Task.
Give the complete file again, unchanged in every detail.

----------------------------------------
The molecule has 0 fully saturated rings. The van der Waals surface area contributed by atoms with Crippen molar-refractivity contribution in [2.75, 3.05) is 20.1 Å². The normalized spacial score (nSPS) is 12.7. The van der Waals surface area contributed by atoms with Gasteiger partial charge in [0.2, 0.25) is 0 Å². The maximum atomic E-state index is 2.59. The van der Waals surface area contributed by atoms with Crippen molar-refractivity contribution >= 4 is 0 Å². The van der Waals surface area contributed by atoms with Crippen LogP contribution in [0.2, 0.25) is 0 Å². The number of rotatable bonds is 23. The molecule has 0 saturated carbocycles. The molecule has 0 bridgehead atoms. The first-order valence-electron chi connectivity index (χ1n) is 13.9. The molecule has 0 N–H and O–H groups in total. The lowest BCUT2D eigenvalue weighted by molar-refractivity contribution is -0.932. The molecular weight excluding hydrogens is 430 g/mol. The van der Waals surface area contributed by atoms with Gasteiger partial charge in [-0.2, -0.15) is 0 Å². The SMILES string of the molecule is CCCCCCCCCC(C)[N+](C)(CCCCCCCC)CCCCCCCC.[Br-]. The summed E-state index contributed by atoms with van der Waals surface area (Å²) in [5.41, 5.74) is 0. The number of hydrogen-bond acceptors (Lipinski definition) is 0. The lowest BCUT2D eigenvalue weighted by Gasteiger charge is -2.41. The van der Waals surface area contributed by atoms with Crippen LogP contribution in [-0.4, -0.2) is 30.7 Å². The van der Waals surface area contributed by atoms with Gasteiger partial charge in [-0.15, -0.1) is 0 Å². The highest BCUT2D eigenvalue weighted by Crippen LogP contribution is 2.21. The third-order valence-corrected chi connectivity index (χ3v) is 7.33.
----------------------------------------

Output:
The molecule has 0 fully saturated rings. The van der Waals surface area contributed by atoms with Crippen molar-refractivity contribution in [2.75, 3.05) is 20.1 Å². The normalized spacial score (nSPS) is 12.7. The van der Waals surface area contributed by atoms with Gasteiger partial charge in [0.2, 0.25) is 0 Å². The maximum atomic E-state index is 2.59. The van der Waals surface area contributed by atoms with Crippen molar-refractivity contribution >= 4 is 0 Å². The van der Waals surface area contributed by atoms with Crippen LogP contribution in [0.2, 0.25) is 0 Å². The number of rotatable bonds is 23. The molecule has 0 saturated carbocycles. The molecule has 0 bridgehead atoms. The first-order valence-electron chi connectivity index (χ1n) is 13.9. The molecule has 0 N–H and O–H groups in total. The lowest BCUT2D eigenvalue weighted by molar-refractivity contribution is -0.932. The molecular weight excluding hydrogens is 430 g/mol. The van der Waals surface area contributed by atoms with Gasteiger partial charge in [-0.2, -0.15) is 0 Å². The SMILES string of the molecule is CCCCCCCCCC(C)[N+](C)(CCCCCCCC)CCCCCCCC.[Br-]. The summed E-state index contributed by atoms with van der Waals surface area (Å²) in [5.41, 5.74) is 0. The number of hydrogen-bond acceptors (Lipinski definition) is 0. The lowest BCUT2D eigenvalue weighted by Gasteiger charge is -2.41. The van der Waals surface area contributed by atoms with Crippen LogP contribution in [-0.4, -0.2) is 30.7 Å². The van der Waals surface area contributed by atoms with Gasteiger partial charge in [-0.15, -0.1) is 0 Å². The highest BCUT2D eigenvalue weighted by Crippen LogP contribution is 2.21. The third-order valence-corrected chi connectivity index (χ3v) is 7.33.